And such a person has some advantages, like everyone hasn’t been fucking talking about them for years.
natesilver: Wow, that’s a Harry Enten pick if there ever was one
julia_azari: I’m so proud right now.
Shoutout to Harry.
Now hear me out.
clare.malone: No name recognition.
She’s not even listed on PredictIt.
And John Delaney is listed.
julia_azari: The lack of name recognition is an advantage right now. Baldwin came out strongly for Clinton in 2016 but is from a state that went to Sanders and that Trump won unexpectedly, if you’ve not heard about this.
clare.malone: Julia, you are getting hazed in the first degree and we are not sorry about it.
julia_azari: I’m not listening to you guys. I’ve been working on this all morning.
micah: Keep going, Julia.
natesilver: If you wanted Baldwin, you could have traded down and gotten her! This is like the Giants and Saquon Barkley!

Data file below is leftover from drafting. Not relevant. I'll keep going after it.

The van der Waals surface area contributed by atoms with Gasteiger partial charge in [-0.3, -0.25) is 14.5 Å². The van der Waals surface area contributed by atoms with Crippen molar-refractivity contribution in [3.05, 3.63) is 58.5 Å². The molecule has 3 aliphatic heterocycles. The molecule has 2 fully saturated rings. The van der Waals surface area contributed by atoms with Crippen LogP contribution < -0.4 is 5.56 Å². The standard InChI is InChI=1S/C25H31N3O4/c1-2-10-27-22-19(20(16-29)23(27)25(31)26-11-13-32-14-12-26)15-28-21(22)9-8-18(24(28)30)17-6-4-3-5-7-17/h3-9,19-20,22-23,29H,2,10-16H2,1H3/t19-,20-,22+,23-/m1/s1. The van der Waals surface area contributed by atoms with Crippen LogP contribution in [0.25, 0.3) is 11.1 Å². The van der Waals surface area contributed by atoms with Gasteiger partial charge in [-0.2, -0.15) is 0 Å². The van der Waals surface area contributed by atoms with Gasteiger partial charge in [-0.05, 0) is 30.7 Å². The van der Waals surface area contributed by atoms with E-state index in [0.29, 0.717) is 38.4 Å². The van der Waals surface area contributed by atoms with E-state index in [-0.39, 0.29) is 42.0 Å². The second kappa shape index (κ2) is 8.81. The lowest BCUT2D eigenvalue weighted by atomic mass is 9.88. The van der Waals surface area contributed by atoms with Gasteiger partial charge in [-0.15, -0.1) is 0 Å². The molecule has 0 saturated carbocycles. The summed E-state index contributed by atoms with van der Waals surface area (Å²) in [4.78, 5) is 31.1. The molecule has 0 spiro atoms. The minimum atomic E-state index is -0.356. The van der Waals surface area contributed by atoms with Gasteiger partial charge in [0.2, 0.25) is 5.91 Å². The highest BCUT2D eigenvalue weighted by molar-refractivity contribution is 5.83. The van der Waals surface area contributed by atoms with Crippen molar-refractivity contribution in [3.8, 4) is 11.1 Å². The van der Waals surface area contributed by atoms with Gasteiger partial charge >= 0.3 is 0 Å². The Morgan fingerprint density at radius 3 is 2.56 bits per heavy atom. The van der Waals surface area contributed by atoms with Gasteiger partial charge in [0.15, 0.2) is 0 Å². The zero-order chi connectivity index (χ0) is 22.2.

julia_azari: I don’t know what any of that (the Giants) means. I’m just thinking about my understanding of how the Democratic Party works.
I am not pretending to be sports fan here.
clare.malone: Thank God.
julia_azari: Baldwin was the first openly LGBT person to be elected to the Senate. She knows how to navigate that, and she speaks to an important and active group within the party and activists’ sense of justice on that issue. She’s progressive but actually versed on the issues important in the upper Midwest.
micah: OK, we gotta speed up a bit.
I have the No. 4 and No. 5 picks…
I’m going with:
No. 4: Kirsten Gillibrand
No. 5: Joe Biden
clare.malone: Safe bets, but good ones.
Nothing so courageous as a Bernie Sanders No. 1 pick, but, you know, some of us are made of tougher stuff.
micah: That gets me coverage on two big wings of the Democratic Party.
natesilver: No, it doesn’t.
clare.malone: You don’t get the Delaney wing.